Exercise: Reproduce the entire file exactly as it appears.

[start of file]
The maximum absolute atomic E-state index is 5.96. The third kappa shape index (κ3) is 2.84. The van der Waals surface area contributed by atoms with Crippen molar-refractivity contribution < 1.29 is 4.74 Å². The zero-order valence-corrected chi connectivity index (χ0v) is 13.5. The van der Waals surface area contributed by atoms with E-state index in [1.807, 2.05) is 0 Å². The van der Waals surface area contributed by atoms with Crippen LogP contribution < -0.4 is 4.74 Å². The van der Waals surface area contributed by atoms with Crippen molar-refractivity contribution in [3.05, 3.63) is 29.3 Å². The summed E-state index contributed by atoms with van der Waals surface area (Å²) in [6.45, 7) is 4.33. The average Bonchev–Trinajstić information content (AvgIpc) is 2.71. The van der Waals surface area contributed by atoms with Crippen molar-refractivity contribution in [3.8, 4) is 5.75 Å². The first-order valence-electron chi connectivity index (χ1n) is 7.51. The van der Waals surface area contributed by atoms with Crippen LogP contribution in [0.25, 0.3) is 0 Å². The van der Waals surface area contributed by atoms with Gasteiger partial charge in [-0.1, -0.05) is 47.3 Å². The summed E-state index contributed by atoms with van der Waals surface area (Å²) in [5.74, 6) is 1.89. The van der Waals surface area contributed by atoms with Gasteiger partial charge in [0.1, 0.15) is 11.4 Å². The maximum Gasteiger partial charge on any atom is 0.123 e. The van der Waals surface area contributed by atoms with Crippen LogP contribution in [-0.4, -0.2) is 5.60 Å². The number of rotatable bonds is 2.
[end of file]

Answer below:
The maximum absolute atomic E-state index is 5.96. The third kappa shape index (κ3) is 2.84. The van der Waals surface area contributed by atoms with Crippen molar-refractivity contribution < 1.29 is 4.74 Å². The zero-order valence-corrected chi connectivity index (χ0v) is 13.5. The van der Waals surface area contributed by atoms with E-state index in [1.807, 2.05) is 0 Å². The van der Waals surface area contributed by atoms with Crippen LogP contribution < -0.4 is 4.74 Å². The van der Waals surface area contributed by atoms with Crippen molar-refractivity contribution in [3.05, 3.63) is 29.3 Å². The summed E-state index contributed by atoms with van der Waals surface area (Å²) in [6.45, 7) is 4.33. The average Bonchev–Trinajstić information content (AvgIpc) is 2.71. The van der Waals surface area contributed by atoms with Crippen molar-refractivity contribution in [3.8, 4) is 5.75 Å². The first-order valence-electron chi connectivity index (χ1n) is 7.51. The van der Waals surface area contributed by atoms with Crippen LogP contribution in [0.25, 0.3) is 0 Å². The van der Waals surface area contributed by atoms with Gasteiger partial charge in [-0.1, -0.05) is 47.3 Å². The summed E-state index contributed by atoms with van der Waals surface area (Å²) in [5.74, 6) is 1.89. The van der Waals surface area contributed by atoms with Gasteiger partial charge in [0.1, 0.15) is 11.4 Å². The maximum Gasteiger partial charge on any atom is 0.123 e. The van der Waals surface area contributed by atoms with Crippen LogP contribution in [-0.4, -0.2) is 5.60 Å². The number of rotatable bonds is 2.